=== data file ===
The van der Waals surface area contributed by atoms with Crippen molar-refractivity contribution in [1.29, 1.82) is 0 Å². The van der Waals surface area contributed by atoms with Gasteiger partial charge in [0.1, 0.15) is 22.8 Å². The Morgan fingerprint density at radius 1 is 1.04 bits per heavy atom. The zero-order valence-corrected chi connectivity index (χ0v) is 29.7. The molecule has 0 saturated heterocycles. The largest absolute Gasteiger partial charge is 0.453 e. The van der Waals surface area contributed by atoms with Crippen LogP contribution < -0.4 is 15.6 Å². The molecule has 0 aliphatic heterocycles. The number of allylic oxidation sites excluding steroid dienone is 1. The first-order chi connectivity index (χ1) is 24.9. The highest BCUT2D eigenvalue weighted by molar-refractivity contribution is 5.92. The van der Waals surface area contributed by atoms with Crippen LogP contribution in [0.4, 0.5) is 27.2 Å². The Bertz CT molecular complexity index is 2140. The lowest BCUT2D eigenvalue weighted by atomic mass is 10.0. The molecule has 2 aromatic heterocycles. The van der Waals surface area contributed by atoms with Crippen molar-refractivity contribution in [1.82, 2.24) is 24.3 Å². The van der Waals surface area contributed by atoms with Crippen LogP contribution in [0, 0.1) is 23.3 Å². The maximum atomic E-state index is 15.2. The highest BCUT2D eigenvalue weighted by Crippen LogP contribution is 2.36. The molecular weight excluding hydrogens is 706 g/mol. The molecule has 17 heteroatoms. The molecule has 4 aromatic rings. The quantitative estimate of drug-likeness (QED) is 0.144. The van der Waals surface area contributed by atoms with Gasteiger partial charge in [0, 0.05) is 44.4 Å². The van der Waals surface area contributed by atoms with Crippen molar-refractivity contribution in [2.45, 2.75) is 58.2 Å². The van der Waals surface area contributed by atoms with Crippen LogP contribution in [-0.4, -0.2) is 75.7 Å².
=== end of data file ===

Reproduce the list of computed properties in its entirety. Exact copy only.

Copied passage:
The van der Waals surface area contributed by atoms with Crippen molar-refractivity contribution in [1.29, 1.82) is 0 Å². The van der Waals surface area contributed by atoms with Gasteiger partial charge in [0.1, 0.15) is 22.8 Å². The Morgan fingerprint density at radius 1 is 1.04 bits per heavy atom. The zero-order valence-corrected chi connectivity index (χ0v) is 29.7. The molecule has 0 saturated heterocycles. The largest absolute Gasteiger partial charge is 0.453 e. The van der Waals surface area contributed by atoms with Crippen LogP contribution < -0.4 is 15.6 Å². The molecule has 0 aliphatic heterocycles. The number of allylic oxidation sites excluding steroid dienone is 1. The first-order chi connectivity index (χ1) is 24.9. The highest BCUT2D eigenvalue weighted by molar-refractivity contribution is 5.92. The van der Waals surface area contributed by atoms with Crippen LogP contribution in [0.4, 0.5) is 27.2 Å². The Bertz CT molecular complexity index is 2140. The lowest BCUT2D eigenvalue weighted by atomic mass is 10.0. The molecule has 2 aromatic heterocycles. The van der Waals surface area contributed by atoms with Crippen molar-refractivity contribution in [1.82, 2.24) is 24.3 Å². The van der Waals surface area contributed by atoms with Crippen LogP contribution in [0, 0.1) is 23.3 Å². The maximum atomic E-state index is 15.2. The highest BCUT2D eigenvalue weighted by Crippen LogP contribution is 2.36. The molecular weight excluding hydrogens is 706 g/mol. The molecule has 17 heteroatoms. The molecule has 4 aromatic rings. The quantitative estimate of drug-likeness (QED) is 0.144. The van der Waals surface area contributed by atoms with Gasteiger partial charge in [0, 0.05) is 44.4 Å². The van der Waals surface area contributed by atoms with Crippen molar-refractivity contribution in [2.45, 2.75) is 58.2 Å². The van der Waals surface area contributed by atoms with Crippen LogP contribution in [-0.4, -0.2) is 75.7 Å².